How Help to Buy got people onto the property ladder

Buying your first house is always a huge step, with the challenge of saving for a deposit proving a major obstacle for most would-be buyers.  

The Help to Buy Equity Loan Scheme was designed to make the whole process of buying a home possible and was aimed primarily at those aiming to get on the property ladder. And it’s helped thousands of first-time buyers: according to analysis by Money.co.uk, they accounted for 84% of homes bought through the Help to Buy scheme in England.

An analysis of figures from the Yorkshire Building Society, gov.uk, and Statista found that 302,225 properties bought through Help to Buy went to first-time purchasers. The scheme has seen £19.9 billion loaned to first-time buyers: the properties purchased totalling £82 billion in value. In 2021, 39,192 first-time buyers bought homes via the scheme, down by 5% from 2020.

Average buyer statistics outside and inside London.

About the Help to Buy scheme

The Help to Buy Equity Loan scheme was launched in 2013 and allowed people to borrow up to 20% (40% in Greater London) of the value of a new build house, with no interest to pay for the first five years.

First-time purchasers in close proximity to the West Midlands have benefited from it most since then: 12% of all Help to Buy secured home sales have been seen there, twice as many as those in the North East (6.1%). In the East Midlands, 5.7% of homes were bought through Help to Buy; in the South East the figure was 4.8%, in the North West it was 4.4% and just 4.1% of buyers in London made use of the scheme.

The scheme closed to new applicants on 31st October 2022. As of September 2022, the whole process had enabled the purchase of 375,654 houses; of these 316,805 were first-time purchasers who made up 84% of all homes bought through the scheme.

UK buyer statistics.

What’s the average age for getting onto the property ladder?

It’s no surprise that the average age for buying a house has been rising: between 2021-22, the average age outside London is 33.4; between 2005-06 the average age outside London was 30.6. In the 1990s it was 29.  Of course, the rising cost of living is a key reason for people delaying getting onto the property ladder, and it’s made a big difference in recent months. In some areas, prices are still rising, making it harder to save a deposit. Another reason for people putting off buying goes back to the tighter lending rules brought in after the 2008 recession.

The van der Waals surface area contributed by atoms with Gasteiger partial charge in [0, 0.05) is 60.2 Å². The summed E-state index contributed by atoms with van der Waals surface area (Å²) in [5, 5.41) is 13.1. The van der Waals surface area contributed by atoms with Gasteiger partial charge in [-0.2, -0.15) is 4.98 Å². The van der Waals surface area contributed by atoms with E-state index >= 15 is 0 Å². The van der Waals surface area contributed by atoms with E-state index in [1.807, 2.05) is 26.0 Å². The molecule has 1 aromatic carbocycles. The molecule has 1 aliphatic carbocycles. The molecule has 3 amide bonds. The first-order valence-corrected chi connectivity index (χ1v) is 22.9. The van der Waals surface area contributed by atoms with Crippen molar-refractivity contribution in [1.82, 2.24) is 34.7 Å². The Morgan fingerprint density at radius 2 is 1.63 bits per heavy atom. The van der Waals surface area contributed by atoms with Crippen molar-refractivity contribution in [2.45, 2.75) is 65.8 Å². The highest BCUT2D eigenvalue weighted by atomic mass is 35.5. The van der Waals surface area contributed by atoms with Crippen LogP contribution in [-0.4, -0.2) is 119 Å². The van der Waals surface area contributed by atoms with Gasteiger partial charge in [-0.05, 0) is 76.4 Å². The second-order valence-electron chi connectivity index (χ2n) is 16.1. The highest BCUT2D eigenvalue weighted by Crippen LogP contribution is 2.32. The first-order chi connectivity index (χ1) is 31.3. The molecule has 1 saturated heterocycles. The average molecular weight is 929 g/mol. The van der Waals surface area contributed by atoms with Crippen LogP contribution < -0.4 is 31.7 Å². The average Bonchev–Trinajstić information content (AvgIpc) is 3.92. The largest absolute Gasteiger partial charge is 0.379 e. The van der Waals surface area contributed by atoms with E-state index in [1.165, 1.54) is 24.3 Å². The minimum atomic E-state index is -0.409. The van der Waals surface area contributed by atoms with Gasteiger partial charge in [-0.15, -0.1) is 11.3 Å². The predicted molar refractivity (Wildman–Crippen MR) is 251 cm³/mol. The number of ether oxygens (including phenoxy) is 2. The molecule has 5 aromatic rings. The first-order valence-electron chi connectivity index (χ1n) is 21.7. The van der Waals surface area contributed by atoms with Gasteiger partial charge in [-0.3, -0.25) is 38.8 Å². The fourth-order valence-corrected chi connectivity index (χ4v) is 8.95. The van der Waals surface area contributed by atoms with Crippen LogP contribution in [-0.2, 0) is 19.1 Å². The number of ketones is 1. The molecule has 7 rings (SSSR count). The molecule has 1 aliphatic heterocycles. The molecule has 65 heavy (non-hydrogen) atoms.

How many first-time purchasers are there in the UK now?

The highest number in over 15 years was seen in 2021 (408,379), which was influenced by Covid 19: lockdowns gave people time to save, and the introduction of Stamp Duty relief incentivised many to buy property. This number dropped to 370,287 in 2022.

Before the financial crisis in 2009, there were 400,900 people aiming to buy their first property, but after that, numbers fell to 191,000. The recovery in the number of people wanting to get onto the property ladder since then is surprising given that UK prices have continually risen, going up by 70% from £166,606 in May 2006 to £283,496 in May 2021. First-time purchases buyers make up 53% of overall UK sales – the highest figure for 10 years.

Where are people buying their first property?

While the number of first-time investors fell across the UK last year, the South East saw the most (73,588) and Northern Ireland saw the fewest (10,641). Numbers have fallen the most (12.5%) over the last year in Wales and the South East, while The Midlands saw just a 6.8% drop.

Average house price for a first-time house buyer in Great Britain

In December 2022, the average price was £245,958, around £55,500 higher than five years previously and a 29% increase. London is the hardest place to get onto the property ladder – here the average cost of a first house is £469,496. Best value can be found in the North East where the comparable price is £139,984.

What’s the average deposit for a first property in the UK?